While the Apple Watch is the leading smartwatch due in-part to its leading health technology, some think that Apple isn't doing enough
The marketing behind Apple Watch series 7 states: "Measure your blood oxygen level with a revolutionary sensor and app. Take an ECG anytime, anywhere. Check your heart rate. Along with other innovations like mindfulness and sleep tracking to keep you healthy from head to toe. Series 7 puts more health insights in sight." Apple's focus on delivering health features to assist customers to stay on top of their health and exercise has made it the number one smartwatch globally, quarter after quarter, year after year.
There have been a series of video testimonials over time on how Apple Watch saved lives by warning people that something wasn't right with their heart or automatically calling 911 when people have experienced a bad fall and had become incapacitated. A few of these video are presented below if you missed them. There have also been many stories written on how Apple Watch saved lives, here are two: 01 & 02.
Like all things in life, there are critics who can find fault with anything on any given day and in a new report posted by the Financial Times today, the critcs have decided to kick Apple for not living up to the promise of Apple Watch: "The future of health is on your wrist." I guess they failed to grasp Apple's marketing points to "The future of Health" not the current status of health.
Many Apple patents have pointed to the fact that more health related sensors are coming to Apple Watch in the future. In fact, we posted a report just yesterday that pointed to Apple working on delivering a new temperature sensing device for Apple Watch along with sensor. Others have pointed to delivering a means of taking blood pressure with inflatable fabric bands working with Apple Watch. You could find more patents on heath sensors coming to Apple Watch in our archives.
While the Financial Times report covers a series of Doctors weighing in on the benefits of Apple Watch, they quickly turn to the pitfalls associated with the Apple Watch beyond its hardware.
The report notes; "As a researcher at Harvard, Shruthi Mahalingaiah has been using Apple watches to track the ovulation cycles of 70,000 women for more than two years in an unprecedentedly large study. But as a doctor, she complains that she is stuck with “dinosaur technology."
Apple touts the Apple Watch as the "ultimate device for a healthy life," but it is not something Mahalingaiah can use with her patients because there has not been enough innovation to validate and incorporate the data.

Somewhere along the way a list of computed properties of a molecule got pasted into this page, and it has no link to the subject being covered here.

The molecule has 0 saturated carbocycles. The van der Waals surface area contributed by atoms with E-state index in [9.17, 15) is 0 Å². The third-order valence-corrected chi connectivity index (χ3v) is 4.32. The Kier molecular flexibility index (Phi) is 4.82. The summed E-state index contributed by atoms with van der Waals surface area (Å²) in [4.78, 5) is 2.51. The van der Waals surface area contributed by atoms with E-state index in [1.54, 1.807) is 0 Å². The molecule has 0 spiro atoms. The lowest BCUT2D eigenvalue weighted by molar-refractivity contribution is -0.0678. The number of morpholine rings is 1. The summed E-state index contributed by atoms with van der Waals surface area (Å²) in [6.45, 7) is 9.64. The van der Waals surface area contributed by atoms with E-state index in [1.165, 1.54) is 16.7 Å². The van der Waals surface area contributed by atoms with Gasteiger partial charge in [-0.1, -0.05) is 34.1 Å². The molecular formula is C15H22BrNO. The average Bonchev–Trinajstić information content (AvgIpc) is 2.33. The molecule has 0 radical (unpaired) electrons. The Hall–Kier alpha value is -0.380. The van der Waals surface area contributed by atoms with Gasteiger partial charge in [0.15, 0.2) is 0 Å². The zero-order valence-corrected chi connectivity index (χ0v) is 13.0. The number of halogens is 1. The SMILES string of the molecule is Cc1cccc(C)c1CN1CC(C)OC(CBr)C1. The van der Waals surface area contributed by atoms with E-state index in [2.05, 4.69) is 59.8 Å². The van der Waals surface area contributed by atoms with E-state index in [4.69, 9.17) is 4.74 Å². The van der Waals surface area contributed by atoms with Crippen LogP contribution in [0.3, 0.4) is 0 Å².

"How we practice is sometimes decades behind scientific discovery," she said. "We have got the personalized monitoring and we’ve got this whole medical-industrial complex — but how are they going to talk to each other?"
A research paper published in May corroborated what others have found: "wearables are lagging behind their potential," with "little evidence" they "bring about sustained behavior change."
Apple said its focus has been giving customers tools to monitor their health and that it is working with developers in the medical field to drive more personalized patient care. It pointed to a new "sharing" function that allows users to share their data with their family, caregivers or doctors. For more on this story, read the full Financial Times report.
While critics are frustrated with the limitations of Apple Watch, customers around the globe know that there isn't a better smartwatch out on the market today that could match Apple's innovations regarding health. And with a multitude of patents on record showing Apple's ongoing work to deliver many future features, customers will continue to make Apple Watch the top smartwatch on the market.
Apple has just scratched the surface of the potential of Apple Watch and they've just added the CEO of Johnson and Johnson to their board of directors to assist Apple's roadmap for Apple Watch.
While some see the glass as half empty, others see it as half full. While the critique of Apple Watch is fair, it's safe to say that the Apple Watch team is continuing to make postive contributions on health issues and many more are on the way both on hardware and software fronts. Stay tuned.